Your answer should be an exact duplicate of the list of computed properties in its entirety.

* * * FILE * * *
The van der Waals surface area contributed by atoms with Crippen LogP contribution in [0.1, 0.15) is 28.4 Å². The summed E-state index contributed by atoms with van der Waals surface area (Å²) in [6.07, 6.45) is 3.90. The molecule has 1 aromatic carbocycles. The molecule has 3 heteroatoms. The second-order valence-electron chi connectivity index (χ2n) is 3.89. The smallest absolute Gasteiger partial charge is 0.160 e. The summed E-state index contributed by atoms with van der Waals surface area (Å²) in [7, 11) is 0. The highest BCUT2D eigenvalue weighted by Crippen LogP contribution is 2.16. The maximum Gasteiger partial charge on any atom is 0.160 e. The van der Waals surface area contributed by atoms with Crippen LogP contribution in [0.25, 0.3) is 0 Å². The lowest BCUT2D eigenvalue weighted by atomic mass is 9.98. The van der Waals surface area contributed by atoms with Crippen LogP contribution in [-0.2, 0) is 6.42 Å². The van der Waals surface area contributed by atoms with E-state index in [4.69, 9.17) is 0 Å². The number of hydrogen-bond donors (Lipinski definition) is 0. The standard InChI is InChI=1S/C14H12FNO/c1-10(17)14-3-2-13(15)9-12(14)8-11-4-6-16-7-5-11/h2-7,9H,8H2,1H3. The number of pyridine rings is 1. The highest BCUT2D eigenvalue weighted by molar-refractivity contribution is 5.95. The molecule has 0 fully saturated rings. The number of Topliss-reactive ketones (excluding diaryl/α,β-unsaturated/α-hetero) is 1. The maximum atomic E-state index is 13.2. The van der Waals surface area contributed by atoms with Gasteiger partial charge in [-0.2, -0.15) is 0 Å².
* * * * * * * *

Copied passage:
The van der Waals surface area contributed by atoms with Crippen LogP contribution in [0.1, 0.15) is 28.4 Å². The summed E-state index contributed by atoms with van der Waals surface area (Å²) in [6.07, 6.45) is 3.90. The molecule has 1 aromatic carbocycles. The molecule has 3 heteroatoms. The second-order valence-electron chi connectivity index (χ2n) is 3.89. The smallest absolute Gasteiger partial charge is 0.160 e. The summed E-state index contributed by atoms with van der Waals surface area (Å²) in [7, 11) is 0. The highest BCUT2D eigenvalue weighted by Crippen LogP contribution is 2.16. The maximum Gasteiger partial charge on any atom is 0.160 e. The van der Waals surface area contributed by atoms with Crippen LogP contribution in [0.25, 0.3) is 0 Å². The lowest BCUT2D eigenvalue weighted by atomic mass is 9.98. The van der Waals surface area contributed by atoms with Crippen LogP contribution in [-0.2, 0) is 6.42 Å². The van der Waals surface area contributed by atoms with E-state index in [4.69, 9.17) is 0 Å². The number of hydrogen-bond donors (Lipinski definition) is 0. The standard InChI is InChI=1S/C14H12FNO/c1-10(17)14-3-2-13(15)9-12(14)8-11-4-6-16-7-5-11/h2-7,9H,8H2,1H3. The number of pyridine rings is 1. The highest BCUT2D eigenvalue weighted by molar-refractivity contribution is 5.95. The molecule has 0 fully saturated rings. The number of Topliss-reactive ketones (excluding diaryl/α,β-unsaturated/α-hetero) is 1. The maximum atomic E-state index is 13.2. The van der Waals surface area contributed by atoms with Gasteiger partial charge in [-0.2, -0.15) is 0 Å².